So, the antibiotics have stopped and I’m waiting for a neurology appointment. My symptoms over the last 6 months have worsened. I get tired so easily now. If I get to sit down during the day there’s a good chance I will fall asleep. All my joints ache, especially my lower back and my elbows. It feels like my arms have lead weights attached to them. I get headaches regularly. I get irritable and emotional and worst of all people around me have noticed that in the evenings, or when I’m tired I start getting a bit stuttering and fall over my words a bit. I can’t concentrate as easily and it takes time to get my words out properly.
Finally after 6 months my appointment to see a neurologist came through. I’d been warned by people at Lyme Disease UK not to get my hopes up too much though. The chap I saw this week (May 30th 2018) was actually really nice. He really wanted to help but explained that it’s a very complicated condition and not much is known still in the UK about it. We talked about my symptoms and he did a few response tests and checks and said that he’d like to order a full brain scan next. His aim is to gather as much info and evidence about me and my condition as possible before looking at ways that, hopefully, we can treat it.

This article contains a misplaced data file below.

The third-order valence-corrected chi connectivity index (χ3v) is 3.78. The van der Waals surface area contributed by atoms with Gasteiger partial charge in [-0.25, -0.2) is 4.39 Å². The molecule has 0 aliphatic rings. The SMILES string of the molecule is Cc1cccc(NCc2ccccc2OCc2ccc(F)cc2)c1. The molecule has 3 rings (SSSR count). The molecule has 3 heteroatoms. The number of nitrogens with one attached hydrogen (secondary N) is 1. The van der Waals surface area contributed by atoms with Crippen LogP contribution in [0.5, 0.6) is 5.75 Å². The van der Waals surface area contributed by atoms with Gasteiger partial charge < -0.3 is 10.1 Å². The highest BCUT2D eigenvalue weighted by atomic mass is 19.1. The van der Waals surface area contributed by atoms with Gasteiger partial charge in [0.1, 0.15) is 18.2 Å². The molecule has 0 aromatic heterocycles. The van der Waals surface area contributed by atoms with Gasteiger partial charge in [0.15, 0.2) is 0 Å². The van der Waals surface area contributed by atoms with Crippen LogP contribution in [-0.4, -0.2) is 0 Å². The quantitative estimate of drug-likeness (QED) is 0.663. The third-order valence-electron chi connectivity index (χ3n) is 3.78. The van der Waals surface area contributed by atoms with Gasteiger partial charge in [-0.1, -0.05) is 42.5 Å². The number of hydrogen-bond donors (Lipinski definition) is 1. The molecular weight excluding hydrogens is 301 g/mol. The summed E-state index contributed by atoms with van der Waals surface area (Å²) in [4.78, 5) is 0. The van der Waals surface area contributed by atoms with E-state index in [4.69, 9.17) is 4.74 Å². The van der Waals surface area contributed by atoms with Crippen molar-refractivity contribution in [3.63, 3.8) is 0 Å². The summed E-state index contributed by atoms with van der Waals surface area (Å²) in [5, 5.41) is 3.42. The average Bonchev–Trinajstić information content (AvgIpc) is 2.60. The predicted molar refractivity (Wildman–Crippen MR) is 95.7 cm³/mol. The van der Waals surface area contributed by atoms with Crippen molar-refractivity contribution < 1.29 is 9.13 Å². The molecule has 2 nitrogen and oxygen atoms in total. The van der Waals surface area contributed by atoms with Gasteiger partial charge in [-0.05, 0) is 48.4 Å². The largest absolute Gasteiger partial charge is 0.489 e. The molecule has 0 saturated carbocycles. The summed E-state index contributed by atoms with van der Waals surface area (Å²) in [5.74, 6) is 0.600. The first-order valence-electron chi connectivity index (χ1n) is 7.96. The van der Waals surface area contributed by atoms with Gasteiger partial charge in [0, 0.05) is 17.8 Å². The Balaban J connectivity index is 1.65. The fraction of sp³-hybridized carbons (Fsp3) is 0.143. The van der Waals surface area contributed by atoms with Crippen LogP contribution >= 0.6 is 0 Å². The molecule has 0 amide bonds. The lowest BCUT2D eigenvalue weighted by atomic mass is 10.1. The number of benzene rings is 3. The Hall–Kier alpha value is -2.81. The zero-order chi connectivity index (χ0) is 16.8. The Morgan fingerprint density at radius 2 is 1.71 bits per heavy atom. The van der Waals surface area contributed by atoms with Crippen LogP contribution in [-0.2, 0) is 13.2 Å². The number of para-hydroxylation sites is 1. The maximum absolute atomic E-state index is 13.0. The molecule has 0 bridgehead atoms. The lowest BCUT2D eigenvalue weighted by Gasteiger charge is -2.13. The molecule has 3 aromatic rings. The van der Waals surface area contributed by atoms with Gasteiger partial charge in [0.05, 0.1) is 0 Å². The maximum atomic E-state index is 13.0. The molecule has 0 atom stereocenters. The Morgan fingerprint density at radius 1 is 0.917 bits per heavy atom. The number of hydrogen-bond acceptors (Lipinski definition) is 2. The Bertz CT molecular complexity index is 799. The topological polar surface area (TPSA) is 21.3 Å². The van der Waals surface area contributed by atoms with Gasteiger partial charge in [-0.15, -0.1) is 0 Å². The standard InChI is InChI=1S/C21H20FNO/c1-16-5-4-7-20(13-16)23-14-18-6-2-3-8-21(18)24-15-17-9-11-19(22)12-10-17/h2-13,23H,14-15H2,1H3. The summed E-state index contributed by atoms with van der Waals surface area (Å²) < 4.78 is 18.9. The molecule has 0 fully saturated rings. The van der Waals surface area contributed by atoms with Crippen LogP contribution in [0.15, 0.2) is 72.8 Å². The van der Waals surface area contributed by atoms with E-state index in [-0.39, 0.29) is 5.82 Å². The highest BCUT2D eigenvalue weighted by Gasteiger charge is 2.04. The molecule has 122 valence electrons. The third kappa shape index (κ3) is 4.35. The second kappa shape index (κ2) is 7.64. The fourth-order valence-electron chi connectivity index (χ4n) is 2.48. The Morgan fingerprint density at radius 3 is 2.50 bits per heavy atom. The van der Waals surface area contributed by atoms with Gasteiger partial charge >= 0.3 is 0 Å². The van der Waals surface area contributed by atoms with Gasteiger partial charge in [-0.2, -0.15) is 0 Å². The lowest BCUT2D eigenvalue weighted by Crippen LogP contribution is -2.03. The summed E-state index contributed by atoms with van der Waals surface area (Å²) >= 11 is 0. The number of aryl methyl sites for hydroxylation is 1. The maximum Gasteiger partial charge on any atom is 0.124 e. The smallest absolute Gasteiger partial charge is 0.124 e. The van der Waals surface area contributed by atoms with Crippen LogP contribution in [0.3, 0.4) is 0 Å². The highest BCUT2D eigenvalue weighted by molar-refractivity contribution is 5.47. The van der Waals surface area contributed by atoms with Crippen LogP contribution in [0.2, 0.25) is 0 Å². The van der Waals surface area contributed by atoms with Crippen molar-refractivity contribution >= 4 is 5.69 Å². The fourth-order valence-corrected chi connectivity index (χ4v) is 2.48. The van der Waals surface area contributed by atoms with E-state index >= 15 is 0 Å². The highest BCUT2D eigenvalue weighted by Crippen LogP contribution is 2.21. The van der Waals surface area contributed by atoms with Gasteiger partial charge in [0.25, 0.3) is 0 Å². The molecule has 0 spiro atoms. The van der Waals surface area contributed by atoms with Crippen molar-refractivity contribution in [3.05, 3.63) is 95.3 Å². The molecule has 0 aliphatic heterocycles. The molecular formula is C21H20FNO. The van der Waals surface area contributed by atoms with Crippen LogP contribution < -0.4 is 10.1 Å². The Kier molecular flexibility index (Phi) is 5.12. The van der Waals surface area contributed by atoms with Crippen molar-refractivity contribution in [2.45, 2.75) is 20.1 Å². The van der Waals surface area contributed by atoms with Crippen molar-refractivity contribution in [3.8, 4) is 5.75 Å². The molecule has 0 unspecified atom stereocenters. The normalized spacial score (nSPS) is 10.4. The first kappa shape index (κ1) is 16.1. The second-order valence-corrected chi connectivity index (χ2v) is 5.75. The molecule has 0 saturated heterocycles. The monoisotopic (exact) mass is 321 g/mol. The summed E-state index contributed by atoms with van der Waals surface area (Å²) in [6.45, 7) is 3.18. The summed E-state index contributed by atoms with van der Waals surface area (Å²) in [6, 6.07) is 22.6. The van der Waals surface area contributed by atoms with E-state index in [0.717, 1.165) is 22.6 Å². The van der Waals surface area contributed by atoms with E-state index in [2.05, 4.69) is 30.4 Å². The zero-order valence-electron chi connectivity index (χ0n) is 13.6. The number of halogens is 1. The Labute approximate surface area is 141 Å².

I left feeling optimistic but frustrated. What really gets me is that I know something is wrong with me and it’s got worse over the last 6 months. People I love can see something is wrong, doctors admit there is something wrong and yet no one can tell me if it’s going to get better or worse or even how we can try to deal with it. It’s very upsetting and distressing and I can only imagine how other sufferers feel who have symptoms even worse than mine.
For now I can only plod on and do what I can to help spread the word about Lyme to others. I am a brand ambassador for Craghoppers who make a range of insect repellent clothing and are keen to help promote tick awareness and have also been talking to the wonderful people at Lyme Disease UK about ways we can help. I recently arranged for Lyme Disease UK to have a free stand at this year’s Bushcraft Show where they were helping inform people in the outdoors community and I am also running a Survival challenge through my company later this year where we are raising money for Lyme Disease UK as well.
As for me, we shall see what comes of the brain scan and go from there I guess. I’ll keep working as I love my job and will never stop fighting and maybe, just maybe some good will come out of all if this.
I’ll keep you all posted.
We are so grateful to Craig for his support and wish him all the best with his recovery.